Early Career Researchers

Dr Dale Robinson

Dr Dale Robinson is a postdoctorate research fellow in the Department of Biomedical Engineering, University of Melbourne. He has a background in Mechanical Engineering and worked as an analyst for Boeing Aerostructures Australia, before obtaining his PhD in Biomechanical Engineering at the University of Melbourne (2016). Dr Robinson’s research is focused on disorders of the musculoskeletal system and has made contributions in the experimental analysis and computational modelling of the spine, shoulder, transfemoral osseointegration and 3D-printed medical implants. Dr Robinson is thrilled to be part of the ARC CMIT project and looks forward to working with associated partners in developing new platform technologies for personalised medical devices.

Dr Martina Barzan

Dr Martina Barzan is a postdoctoral research fellow with experience in paediatric orthopaedic biomechanics. She is currently working at the Griffith Centre of Biomedical and Rehabilitation Engineering (Griffith University), developing personalised digital twins of children with hip deformities. In collaboration with several orthopaedic surgeons at the Queensland Children's Hospital and medical device companies, Dr Barzan uses the digital twins to inform virtual surgery planning and design personalised surgical guides. In 2019 she completed a PhD on the development of personalised knee kinematic models of children with recurrent patellar dislocation at Griffith University. Previous to this, she graduated in Bioengineering at the University of Padova (Italy). Dr Barzan is thrilled to be part of the ARC CMIT project and looks forward to playing a role in helping children through personalised implants and innovative surgical solutions.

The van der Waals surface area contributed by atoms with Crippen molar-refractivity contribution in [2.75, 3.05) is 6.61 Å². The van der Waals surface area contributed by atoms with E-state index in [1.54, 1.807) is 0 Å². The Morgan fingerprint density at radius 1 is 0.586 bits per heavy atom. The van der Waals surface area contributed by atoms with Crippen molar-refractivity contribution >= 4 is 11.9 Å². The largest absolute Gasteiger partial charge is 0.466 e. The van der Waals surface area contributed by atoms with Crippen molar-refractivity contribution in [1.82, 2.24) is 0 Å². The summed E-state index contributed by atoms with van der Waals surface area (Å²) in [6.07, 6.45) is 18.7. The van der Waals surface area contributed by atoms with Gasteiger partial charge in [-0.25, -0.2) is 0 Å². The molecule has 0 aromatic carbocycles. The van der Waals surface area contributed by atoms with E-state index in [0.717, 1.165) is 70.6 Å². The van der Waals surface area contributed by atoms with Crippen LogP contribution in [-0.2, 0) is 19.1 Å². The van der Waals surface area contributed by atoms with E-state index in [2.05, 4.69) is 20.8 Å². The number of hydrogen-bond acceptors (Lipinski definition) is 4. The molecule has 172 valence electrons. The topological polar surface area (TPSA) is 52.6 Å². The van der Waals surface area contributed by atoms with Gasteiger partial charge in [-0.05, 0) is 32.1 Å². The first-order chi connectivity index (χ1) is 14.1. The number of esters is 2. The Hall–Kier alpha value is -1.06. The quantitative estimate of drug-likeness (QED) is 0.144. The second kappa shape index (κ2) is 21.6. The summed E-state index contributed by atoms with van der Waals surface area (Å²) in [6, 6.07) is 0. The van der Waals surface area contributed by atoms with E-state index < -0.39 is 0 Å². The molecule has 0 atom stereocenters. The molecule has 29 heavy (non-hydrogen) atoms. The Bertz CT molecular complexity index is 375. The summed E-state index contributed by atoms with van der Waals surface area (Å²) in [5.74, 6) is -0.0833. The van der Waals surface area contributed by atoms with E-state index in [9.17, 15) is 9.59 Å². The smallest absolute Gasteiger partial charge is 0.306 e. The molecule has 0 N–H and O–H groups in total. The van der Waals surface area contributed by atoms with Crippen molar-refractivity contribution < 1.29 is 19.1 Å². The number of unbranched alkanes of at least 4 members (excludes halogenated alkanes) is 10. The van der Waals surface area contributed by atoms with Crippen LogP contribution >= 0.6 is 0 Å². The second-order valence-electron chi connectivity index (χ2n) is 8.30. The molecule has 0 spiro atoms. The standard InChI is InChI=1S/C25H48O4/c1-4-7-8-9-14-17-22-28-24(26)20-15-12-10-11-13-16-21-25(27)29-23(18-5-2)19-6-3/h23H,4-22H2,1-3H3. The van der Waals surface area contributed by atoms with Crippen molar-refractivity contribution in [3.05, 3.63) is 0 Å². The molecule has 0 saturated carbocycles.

Dr Hans Gray

Dr Hans Gray is a postdoctoral research fellow at the Department of Biomedical Engineering, University of Melbourne. His first degree was in Mechanical Engineering following which he worked as an engineer in a manufacturing industry. He completed his doctorate at the University of Oxford where he developed and experimentally validated a finite element model of the human tibia which he used to investigate in vivo tissue remodelling that follows knee replacement surgery. Subsequently he broadened the scope of his research to include experimental human motion biomechanics and modelling of the human musculoskeletal system. Dr Gray is delighted to be part of the ARC CMIT team and looks forward to working with industry partners and clinicians to address some of the challenges in biomechanics, particularly in the areas of transfemoral osseointegrated implants and personalised orthopaedic devices.